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Sex at the Margins
Migration, Labour Markets and the Rescue Industry
By Laura María Agustín
This book explodes several myths: that selling sex is completely different from any other kind of work, that migrants who sell sex are passive victims and that the multitude of people out to save them are without self-interest. Laura Agustín makes a passionate case against these stereotypes, arguing that the label 'trafficked' does not accurately describe migrants' lives and that the 'rescue industry' serves to disempower them. Based on extensive research amongst both migrants who sell sex and social helpers, Sex at the Margins provides a radically different analysis. Frequently, says Agustin, migrants make rational choices to travel and work in the sex industry, and although they are treated like a marginalised group they form part of the dynamic global economy. Both powerful and controversial, this book is essential reading for all those who want to understand the increasingly important relationship between sex markets, migration and the desire for social justice. "Sex at the Margins rips apart distinctions between migrants, service work and sexual labour and reveals the utter complexity of the contemporary sex industry. This book is set to be a trailblazer in the study of sexuality."—Lisa Adkins, University of London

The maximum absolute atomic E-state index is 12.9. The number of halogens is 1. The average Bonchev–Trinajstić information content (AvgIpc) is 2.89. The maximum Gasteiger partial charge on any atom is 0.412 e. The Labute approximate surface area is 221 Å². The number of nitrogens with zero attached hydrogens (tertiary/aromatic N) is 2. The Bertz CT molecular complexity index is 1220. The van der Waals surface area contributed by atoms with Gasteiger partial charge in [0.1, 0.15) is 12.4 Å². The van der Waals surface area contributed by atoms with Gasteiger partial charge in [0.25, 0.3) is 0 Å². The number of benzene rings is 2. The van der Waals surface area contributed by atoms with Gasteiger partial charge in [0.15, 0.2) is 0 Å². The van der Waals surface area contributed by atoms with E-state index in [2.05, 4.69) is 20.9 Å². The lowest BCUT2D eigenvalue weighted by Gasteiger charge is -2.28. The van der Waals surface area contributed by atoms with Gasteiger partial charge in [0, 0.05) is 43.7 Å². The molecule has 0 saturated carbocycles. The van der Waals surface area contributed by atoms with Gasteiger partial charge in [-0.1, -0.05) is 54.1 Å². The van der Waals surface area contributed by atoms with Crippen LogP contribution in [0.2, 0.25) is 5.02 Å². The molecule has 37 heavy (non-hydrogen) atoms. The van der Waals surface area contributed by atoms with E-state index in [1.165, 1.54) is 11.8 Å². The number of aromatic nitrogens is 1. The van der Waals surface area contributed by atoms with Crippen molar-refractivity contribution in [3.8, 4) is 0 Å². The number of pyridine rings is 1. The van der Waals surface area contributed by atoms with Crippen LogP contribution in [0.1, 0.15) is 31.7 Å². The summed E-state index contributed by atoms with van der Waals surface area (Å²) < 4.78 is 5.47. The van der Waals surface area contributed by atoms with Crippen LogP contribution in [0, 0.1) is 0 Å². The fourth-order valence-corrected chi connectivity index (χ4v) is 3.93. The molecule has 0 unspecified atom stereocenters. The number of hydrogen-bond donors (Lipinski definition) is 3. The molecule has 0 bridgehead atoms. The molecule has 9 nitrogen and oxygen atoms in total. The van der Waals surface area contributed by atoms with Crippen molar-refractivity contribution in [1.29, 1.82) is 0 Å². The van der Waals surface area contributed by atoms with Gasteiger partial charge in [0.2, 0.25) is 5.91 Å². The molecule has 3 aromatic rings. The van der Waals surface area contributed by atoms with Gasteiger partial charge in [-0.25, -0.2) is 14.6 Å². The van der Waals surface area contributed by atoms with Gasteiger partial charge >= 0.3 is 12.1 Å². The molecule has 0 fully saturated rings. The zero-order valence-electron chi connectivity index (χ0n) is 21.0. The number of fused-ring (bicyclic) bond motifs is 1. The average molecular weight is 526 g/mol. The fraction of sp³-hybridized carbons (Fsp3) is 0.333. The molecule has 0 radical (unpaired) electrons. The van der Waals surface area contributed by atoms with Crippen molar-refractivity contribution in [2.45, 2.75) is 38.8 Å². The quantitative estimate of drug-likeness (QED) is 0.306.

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The White Masters of the
The World and Africa, 1965
By W. E. B. Du Bois
W. E. B. Du Bois’
Arraignment and Indictment of White Civilization
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Ancient African Nations
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Negro Digest /
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The Death of Emmett Till by Bob Dylan
The Lonesome Death of Hattie Carroll
Only a Pawn in Their Game
Rev. Jesse Lee Peterson Thanks America for
George Jackson /
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The Journal of Negro History issues at Project Gutenberg
Haitian Declaration of Independence 1804
January 1, 1804 -- The Founding of
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23 February 2012